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Compressed gas cylinders come in many forms on the job site, ranging from the oxy-acetylene cutting rig to that can of WD-40 sitting on the shelf.

There are many types of hazards when it comes to these items:

  • The commonly thought of item is explosion or fire.
  • Flying off like a rocket if the valve is broken off.
  • Depending on the contents, a leaking cylinder can make you sick, dizzy or unconscious.
  • Large cylinders are awkward to handle and very heavy.


Tips to work with cylinders safely:

  • Read the WHMIS label for each of the different cylinders you use. Don’t accept or use any cylinder that’s not properly labelled.
  • Secure cylinders in use with rope, wire, or chain to keep them upright.
  • Remove gauges and other attachments before moving cylinders.
  • Keep cylinders upright when you transport, store, or use them.
  • Never drop cylinders or let them bang into each other.
  • Move cylinders using a hand truck or dolly. Never roll cylinders like logs or hoist them by their collars.
  • Use a hoisting cradle to lift and lower cylinders from level to level. Never use a magnet or sling for hoisting.
  • Never transport cylinders in the trunk of a car or in a closed van. Escaping gas can collect in these confined spaces and create the risk of explosion or asphyxiation.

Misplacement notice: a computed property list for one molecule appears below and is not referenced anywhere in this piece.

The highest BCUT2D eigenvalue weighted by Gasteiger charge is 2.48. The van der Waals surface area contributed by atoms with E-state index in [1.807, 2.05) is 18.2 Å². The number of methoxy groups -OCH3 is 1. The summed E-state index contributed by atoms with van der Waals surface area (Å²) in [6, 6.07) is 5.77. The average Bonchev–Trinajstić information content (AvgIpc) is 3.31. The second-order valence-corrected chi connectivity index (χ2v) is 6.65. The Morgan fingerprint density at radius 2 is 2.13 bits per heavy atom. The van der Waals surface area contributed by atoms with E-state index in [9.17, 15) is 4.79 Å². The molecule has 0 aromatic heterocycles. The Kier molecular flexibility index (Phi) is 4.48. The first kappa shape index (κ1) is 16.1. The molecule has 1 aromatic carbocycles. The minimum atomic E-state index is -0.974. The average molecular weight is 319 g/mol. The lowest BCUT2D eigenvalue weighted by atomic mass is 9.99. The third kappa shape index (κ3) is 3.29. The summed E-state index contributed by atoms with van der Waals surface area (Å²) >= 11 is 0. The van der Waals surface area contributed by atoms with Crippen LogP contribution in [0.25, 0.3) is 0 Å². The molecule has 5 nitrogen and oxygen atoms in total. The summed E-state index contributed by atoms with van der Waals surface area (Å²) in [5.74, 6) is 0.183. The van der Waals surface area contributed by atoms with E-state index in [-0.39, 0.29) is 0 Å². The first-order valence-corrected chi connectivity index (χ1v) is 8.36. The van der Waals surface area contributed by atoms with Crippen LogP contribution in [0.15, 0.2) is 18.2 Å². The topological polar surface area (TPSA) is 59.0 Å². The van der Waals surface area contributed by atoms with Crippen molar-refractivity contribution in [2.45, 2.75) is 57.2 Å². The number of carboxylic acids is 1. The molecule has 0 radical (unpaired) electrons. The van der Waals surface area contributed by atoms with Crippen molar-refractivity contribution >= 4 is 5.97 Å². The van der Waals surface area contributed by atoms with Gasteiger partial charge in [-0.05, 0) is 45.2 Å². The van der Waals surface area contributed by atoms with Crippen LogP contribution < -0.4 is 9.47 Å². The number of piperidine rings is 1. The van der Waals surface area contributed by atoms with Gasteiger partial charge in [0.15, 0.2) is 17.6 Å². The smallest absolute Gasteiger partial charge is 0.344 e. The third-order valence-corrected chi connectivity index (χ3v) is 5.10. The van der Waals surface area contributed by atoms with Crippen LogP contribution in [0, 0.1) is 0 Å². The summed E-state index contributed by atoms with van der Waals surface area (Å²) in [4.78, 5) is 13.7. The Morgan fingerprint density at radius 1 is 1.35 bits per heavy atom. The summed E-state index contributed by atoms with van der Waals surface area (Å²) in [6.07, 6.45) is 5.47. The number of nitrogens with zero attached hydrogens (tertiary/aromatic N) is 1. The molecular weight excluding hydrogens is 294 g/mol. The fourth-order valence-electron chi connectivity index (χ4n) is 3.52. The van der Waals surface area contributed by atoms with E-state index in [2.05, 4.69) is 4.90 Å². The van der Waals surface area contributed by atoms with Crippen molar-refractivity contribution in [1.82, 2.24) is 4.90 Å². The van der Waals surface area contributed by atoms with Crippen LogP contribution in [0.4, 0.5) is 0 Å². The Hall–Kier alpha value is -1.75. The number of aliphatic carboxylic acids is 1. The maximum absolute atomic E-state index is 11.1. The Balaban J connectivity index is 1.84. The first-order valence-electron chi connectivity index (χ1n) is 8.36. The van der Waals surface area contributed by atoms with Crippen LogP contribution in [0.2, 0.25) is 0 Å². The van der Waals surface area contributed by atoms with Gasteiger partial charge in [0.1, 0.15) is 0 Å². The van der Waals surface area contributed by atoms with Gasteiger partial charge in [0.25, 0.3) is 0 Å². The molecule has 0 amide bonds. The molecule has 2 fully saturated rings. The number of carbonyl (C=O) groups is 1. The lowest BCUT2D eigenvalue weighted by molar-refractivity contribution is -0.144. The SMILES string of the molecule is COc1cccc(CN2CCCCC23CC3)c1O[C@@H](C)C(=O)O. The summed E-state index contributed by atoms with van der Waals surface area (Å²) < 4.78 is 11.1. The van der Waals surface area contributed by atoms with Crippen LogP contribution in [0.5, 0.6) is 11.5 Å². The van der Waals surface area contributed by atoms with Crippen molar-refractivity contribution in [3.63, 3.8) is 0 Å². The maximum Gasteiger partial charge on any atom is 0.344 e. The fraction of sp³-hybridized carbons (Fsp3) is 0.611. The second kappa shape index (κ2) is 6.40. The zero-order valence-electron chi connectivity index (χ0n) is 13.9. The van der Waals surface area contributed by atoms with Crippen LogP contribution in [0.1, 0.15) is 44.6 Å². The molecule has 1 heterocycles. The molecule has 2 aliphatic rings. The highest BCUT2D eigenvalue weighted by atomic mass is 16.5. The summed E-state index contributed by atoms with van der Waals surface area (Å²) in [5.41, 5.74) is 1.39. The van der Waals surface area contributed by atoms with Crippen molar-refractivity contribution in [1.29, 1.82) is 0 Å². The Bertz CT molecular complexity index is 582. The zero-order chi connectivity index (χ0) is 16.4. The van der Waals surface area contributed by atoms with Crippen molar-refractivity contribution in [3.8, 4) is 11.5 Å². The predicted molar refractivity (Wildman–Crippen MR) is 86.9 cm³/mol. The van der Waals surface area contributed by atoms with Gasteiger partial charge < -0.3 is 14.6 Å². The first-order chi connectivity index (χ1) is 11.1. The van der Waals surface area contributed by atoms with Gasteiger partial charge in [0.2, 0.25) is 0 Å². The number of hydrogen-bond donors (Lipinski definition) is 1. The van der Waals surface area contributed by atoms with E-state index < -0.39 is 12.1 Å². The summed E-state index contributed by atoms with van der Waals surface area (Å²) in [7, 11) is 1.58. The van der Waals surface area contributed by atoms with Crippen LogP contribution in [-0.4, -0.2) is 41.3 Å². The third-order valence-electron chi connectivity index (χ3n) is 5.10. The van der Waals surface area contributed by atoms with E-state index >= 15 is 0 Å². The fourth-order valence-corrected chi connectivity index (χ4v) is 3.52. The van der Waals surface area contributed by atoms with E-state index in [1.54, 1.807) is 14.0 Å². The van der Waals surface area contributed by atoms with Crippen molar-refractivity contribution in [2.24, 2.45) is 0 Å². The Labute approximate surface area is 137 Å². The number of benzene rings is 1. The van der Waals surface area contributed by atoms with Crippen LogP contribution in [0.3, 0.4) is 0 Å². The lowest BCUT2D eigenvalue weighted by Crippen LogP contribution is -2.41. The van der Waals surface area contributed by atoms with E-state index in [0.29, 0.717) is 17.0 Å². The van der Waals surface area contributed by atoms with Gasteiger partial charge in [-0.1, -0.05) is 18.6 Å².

• Keep valves closed and cylinders capped when not in use.  Capping prevents damage to the connection which is the most common leakage area.
  • Routinely inspect cylinders for damage or leakage.  Apply soapy water around the valve area and watch for bubbles or utilize a leak detector.
  • Store cylinders in a secure area, preferably outdoors, away from heat, ignition sources, and flammable materials such as wood or fuel.  Note that depending on the content of the cylinder, this may also be law in your area.
  • Don’t store cylinders in an area where they could be knocked over by moving equipment, struck by falling objects, or damaged. Keep them away from areas such as elevators, traffic routes, and exit routes.
  • Never store cylinders in enclosed, unventilated places such as trailers.
  • Clearly label empty cylinders to be returned to the supplier if applicable. Close valves and replace protective caps.
  • Bring non-refillable cylinders to the appropriate recycling or hazardous materials facility for proper disposal.
  • Don’t store cylinders of different gases in the same area. Keep them separate.


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